music
Arts and Entertainment
The Wu-Tang Clan will sell only one copy of their album Once Upon A Time In Shaolin
musicWu-Tang Clan and The Sexual Objects offer fans a chance to own only copies of their latest albums
News
i100
Environment
Number so freshwater mussels in Cumbria have plummeted from up to three million in the 20th century to 500,000
environment
Latest stories from i100
Have you tried new the Independent Digital Edition apps?

Day In a Page

Iraq invasion 2003: The bloody warnings six wise men gave to Tony Blair as he prepared to launch poorly planned campaign

What the six wise men told Tony Blair

Months before the invasion of Iraq in 2003, experts sought to warn the PM about his plans. Here, four of them recall that day
25 years of The Independent on Sunday: The stories, the writers and the changes over the last quarter of a century

25 years of The Independent on Sunday

The stories, the writers and the changes over the last quarter of a century
Homeless Veterans appeal: 'Really caring is a dangerous emotion in this kind of work'

Homeless Veterans appeal

As head of The Soldiers' Charity, Martin Rutledge has to temper compassion with realism. He tells Chris Green how his Army career prepared him
Wu-Tang Clan and The Sexual Objects offer fans a chance to own the only copies of their latest albums

Smash hit go under the hammer

It's nice to pick up a new record once in a while, but the purchasers of two latest releases can go a step further - by buying the only copy
Geeks who rocked the world: Documentary looks back at origins of the computer-games industry

The geeks who rocked the world

A new documentary looks back at origins of the computer-games industry
Belle & Sebastian interview: Stuart Murdoch reveals how the band is taking a new direction

Belle & Sebastian is taking a new direction

Twenty years ago, Belle & Sebastian was a fey indie band from Glasgow. It still is – except today, as prime mover Stuart Murdoch admits, it has a global cult following, from Hollywood to South Korea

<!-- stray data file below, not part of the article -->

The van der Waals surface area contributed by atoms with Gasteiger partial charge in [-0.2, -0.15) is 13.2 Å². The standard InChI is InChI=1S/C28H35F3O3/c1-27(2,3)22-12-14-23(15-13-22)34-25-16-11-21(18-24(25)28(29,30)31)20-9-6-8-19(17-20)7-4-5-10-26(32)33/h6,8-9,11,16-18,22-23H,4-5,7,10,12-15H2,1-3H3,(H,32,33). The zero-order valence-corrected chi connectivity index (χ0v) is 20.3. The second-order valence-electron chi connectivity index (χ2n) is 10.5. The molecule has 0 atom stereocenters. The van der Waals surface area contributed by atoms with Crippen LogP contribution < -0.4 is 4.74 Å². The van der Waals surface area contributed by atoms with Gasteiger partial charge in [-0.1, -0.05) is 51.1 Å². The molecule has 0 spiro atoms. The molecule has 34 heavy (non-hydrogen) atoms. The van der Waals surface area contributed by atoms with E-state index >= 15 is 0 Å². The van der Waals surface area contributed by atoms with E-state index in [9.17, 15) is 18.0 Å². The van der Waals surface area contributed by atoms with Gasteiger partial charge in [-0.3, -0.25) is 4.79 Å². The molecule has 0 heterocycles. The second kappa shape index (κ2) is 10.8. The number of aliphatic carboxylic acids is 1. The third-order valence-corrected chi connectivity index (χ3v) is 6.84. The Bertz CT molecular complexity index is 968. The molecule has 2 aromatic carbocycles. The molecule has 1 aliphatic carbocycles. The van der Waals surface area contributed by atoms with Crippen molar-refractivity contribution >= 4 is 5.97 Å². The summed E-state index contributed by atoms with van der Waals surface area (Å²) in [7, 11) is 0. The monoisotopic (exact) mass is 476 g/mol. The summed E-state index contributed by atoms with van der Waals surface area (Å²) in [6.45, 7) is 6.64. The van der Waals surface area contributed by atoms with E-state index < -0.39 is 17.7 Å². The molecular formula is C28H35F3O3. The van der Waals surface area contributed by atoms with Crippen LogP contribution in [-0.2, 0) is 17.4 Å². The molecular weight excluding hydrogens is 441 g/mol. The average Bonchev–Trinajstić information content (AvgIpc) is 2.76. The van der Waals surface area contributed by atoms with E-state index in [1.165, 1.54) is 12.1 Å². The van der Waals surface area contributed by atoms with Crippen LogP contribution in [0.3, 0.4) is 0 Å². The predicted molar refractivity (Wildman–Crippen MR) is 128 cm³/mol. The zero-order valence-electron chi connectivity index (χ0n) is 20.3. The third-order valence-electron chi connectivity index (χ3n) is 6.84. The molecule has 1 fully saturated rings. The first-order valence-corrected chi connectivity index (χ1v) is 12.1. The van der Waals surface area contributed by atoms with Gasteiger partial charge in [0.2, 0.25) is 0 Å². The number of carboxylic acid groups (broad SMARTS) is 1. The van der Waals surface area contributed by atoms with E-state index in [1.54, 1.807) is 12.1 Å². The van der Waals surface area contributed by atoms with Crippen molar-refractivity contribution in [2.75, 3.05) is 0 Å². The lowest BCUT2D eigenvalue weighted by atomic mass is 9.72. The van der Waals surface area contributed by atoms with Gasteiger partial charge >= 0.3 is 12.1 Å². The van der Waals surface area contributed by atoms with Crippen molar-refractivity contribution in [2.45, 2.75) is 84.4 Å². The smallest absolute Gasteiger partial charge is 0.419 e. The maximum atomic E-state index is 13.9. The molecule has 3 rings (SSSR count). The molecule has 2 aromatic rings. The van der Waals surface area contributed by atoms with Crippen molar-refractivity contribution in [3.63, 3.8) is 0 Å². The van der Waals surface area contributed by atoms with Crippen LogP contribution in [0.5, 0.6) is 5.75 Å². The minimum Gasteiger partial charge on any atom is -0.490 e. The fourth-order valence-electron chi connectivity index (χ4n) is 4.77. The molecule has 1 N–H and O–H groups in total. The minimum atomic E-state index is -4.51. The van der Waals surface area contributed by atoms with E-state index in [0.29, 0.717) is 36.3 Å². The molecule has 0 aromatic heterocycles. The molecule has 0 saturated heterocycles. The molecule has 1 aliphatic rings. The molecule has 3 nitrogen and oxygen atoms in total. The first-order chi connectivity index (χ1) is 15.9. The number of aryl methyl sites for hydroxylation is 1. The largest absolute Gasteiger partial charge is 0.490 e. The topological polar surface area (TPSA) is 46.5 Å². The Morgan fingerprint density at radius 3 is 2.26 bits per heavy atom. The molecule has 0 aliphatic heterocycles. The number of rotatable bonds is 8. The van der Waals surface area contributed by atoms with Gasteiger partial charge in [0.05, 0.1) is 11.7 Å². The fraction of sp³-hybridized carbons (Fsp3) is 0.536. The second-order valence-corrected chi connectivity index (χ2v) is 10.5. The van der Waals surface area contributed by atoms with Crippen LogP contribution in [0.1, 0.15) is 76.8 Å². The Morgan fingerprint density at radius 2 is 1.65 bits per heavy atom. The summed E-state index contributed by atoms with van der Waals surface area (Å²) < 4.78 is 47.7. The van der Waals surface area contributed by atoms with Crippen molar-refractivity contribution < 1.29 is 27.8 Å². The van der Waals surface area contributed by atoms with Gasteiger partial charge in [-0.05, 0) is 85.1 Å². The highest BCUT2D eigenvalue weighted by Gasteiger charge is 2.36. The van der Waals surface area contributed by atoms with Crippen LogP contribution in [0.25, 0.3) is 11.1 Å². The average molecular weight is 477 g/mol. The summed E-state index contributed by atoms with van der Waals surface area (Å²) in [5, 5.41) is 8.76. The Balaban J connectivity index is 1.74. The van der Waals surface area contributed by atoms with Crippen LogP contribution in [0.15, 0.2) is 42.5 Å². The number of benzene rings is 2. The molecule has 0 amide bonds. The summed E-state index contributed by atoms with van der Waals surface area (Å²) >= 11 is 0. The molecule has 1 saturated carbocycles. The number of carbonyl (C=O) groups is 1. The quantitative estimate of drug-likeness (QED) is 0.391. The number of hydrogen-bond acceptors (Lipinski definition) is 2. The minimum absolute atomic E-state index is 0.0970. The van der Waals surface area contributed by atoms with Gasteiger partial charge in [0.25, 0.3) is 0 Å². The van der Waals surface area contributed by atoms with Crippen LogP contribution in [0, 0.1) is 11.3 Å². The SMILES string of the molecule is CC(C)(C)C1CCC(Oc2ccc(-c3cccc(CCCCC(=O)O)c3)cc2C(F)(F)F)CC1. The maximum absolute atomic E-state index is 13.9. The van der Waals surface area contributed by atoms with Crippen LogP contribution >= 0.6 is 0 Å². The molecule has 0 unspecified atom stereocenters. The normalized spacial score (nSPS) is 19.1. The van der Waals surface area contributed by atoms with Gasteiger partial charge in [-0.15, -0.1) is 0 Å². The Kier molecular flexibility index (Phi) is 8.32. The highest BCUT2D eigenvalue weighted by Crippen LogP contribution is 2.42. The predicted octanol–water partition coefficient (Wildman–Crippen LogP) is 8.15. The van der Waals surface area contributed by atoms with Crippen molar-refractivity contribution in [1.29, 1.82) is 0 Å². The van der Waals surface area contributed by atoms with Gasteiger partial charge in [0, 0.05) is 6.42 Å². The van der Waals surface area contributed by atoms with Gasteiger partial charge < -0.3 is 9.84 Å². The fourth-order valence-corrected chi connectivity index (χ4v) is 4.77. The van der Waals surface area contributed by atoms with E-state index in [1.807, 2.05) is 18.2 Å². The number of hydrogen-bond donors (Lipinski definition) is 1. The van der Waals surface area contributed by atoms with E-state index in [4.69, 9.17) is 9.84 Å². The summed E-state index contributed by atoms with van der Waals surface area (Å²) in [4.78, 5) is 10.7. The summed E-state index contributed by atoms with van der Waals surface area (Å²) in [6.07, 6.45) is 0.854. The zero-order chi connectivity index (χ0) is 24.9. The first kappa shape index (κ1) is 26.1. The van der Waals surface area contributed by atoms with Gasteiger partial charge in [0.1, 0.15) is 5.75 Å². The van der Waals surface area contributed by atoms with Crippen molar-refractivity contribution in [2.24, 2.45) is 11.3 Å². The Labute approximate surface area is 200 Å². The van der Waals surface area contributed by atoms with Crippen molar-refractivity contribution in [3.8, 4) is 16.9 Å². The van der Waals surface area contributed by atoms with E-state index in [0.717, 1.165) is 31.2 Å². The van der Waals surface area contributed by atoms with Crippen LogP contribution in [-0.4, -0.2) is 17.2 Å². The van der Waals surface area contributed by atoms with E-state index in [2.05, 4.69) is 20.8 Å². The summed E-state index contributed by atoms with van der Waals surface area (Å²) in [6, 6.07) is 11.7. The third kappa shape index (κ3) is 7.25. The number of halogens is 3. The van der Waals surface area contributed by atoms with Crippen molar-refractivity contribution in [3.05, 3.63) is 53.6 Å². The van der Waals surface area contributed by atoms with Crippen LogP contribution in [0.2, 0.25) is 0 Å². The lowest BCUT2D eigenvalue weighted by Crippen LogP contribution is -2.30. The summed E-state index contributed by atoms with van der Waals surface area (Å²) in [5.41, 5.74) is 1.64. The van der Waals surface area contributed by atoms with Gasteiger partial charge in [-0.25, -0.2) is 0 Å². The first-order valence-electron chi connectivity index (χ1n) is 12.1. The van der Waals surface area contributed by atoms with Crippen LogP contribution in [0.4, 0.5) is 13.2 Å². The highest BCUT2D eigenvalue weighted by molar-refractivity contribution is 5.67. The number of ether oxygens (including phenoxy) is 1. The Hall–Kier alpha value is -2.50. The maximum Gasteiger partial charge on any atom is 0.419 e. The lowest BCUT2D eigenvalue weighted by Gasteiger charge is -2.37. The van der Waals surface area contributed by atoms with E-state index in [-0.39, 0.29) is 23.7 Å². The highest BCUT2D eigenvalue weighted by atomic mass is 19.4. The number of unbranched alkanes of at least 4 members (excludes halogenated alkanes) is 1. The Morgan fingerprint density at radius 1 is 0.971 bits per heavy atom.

America: Land of the free, home of the political dynasty

America: Land of the free, home of the political dynasty

These days in the US things are pretty much stuck where they are, both in politics and society at large, says Rupert Cornwell
A graphic history of US civil rights – in comic book form

A graphic history of US civil rights – in comic book form

A veteran of the Fifties campaigns is inspiring a new generation of activists
Winston Churchill: the enigma of a British hero

Winston Churchill: the enigma of a British hero

A C Benson called him 'a horrid little fellow', George Orwell would have shot him, but what a giant he seems now, says DJ Taylor
Growing mussels: Precious freshwater shellfish are thriving in a unique green project

Growing mussels

Precious freshwater shellfish are thriving in a unique green project
Diana Krall: The jazz singer on being friends with Elton John, outer space and skiing in Dubai

Diana Krall interview

The jazz singer on being friends with Elton John, outer space and skiing in Dubai
Pinstriped for action: A glimpse of what the very rich man will be wearing this winter

Pinstriped for action

A glimpse of what the very rich man will be wearing this winter
Russell T Davies & Ben Cook: 'Our friendship flourished online. You can share some very revelatory moments at four in the morning…'

Russell T Davies & Ben Cook: How we met

'Our friendship flourished online. You can share some very revelatory moments at four in the morning…'
Bill Granger recipes: Our chef serves up his favourite Japanese dishes

Bill Granger's Japanese recipes

Stock up on mirin, soy and miso and you have the makings of everyday Japanese cuisine
Michael Calvin: How we need more Eric Cantonas to knock some sense into us

Michael Calvin's Last Word

How we need more Eric Cantonas to knock some sense into us